Emma (Holdrich) and Randy Schwager welcomed son William Neil on Dec. 29, 2015.
Sarah (Parris) and Sean ’11 Morris welcomed son Benjamin Elijah on Oct. 14, 2015. Peter Staats and his wife, Elizabeth, announce the birth of daughter Ruth Arielle, on Feb. 12, 2016.
Esther Houk and Justin Powers were married on July 17, 2015, in Jacksonville, Fla. They currently reside in the California desert. Ellice Ohl married Joseph Cauldwell, a fellow teacher, on Aug. 15, 2015, in Cochranton, Pa. After their American wedding, they moved back to his home in the United Kingdom. Caitlin (Friihauf) and Adam Swanson welcomed son Jack Levi on May 22, 2015.
Eric Baluch passed his Professional Engineer exam and is now a registered professional engineer in Ohio. He recently joined S-E-A as a mechanical consultant in the Cleveland office. Nicole Cifra received the 2016 Chancellor’s Award for Student Excellence from the State University of New York. She was recognized in April at a statewide event in Albany, N.Y. Cifra graduated in May from a dual MD/ MPH program at Upstate Medical University and is pursuing a career in pediatrics. Gray MacKenzie and his wife, Julie, welcomed daughter Laurel Rose on May 2, 2015. Christopher Meckley and his wife, Stephanie, announce the birth of son Ezekiel Stephen on Nov. 1, 2015. Sarah (Wilcox) and Garrison Moore announce the birth of daughter Leah Christine on Oct. 27, 2015.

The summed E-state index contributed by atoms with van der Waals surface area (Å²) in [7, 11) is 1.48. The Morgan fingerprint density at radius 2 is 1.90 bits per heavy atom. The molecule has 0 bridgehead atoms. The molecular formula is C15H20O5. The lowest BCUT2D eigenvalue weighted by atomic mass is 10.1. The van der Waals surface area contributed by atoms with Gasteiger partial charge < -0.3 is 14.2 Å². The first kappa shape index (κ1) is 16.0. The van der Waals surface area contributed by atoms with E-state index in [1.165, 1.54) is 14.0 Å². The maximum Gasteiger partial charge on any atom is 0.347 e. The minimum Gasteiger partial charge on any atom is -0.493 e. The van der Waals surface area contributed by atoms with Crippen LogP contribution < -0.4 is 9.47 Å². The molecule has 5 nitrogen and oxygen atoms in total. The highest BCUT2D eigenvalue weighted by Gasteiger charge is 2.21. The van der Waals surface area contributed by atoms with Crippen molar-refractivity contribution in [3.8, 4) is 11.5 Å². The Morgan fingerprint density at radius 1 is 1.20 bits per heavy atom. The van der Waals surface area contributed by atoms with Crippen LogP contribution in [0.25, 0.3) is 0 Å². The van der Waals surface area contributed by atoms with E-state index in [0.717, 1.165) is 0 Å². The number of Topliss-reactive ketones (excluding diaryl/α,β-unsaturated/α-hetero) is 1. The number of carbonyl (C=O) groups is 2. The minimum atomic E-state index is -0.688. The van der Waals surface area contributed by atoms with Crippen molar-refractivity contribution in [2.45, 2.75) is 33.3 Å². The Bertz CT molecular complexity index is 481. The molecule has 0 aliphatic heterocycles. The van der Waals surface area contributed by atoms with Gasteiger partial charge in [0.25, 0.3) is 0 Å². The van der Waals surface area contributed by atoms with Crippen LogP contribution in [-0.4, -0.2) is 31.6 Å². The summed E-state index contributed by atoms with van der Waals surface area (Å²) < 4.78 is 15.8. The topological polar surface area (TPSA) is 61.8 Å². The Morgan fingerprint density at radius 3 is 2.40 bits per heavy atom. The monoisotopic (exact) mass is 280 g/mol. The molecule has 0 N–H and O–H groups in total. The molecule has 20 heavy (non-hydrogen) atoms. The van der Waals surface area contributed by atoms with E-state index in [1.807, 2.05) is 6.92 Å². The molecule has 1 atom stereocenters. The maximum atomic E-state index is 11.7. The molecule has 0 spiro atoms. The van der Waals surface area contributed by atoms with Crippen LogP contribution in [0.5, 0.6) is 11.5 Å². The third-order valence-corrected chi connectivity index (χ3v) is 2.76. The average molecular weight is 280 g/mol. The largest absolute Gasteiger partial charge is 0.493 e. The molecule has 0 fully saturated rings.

Grace (Pimentel) and Lucas Brown announce the birth of daughter Rosalie Noelle on June 13, 2015.
BRAVE BOATERS | Four Tri Sig sisters were brave enough to try
kayaking at their annual reunion in Collinsville, Conn. From left: Mary Jane (Harper ’62) Jacques, Ellen (Wilson ’63) McCabe, Mary (Todd ’63) Naylor and Margaret (Hodil ’64) Ayres.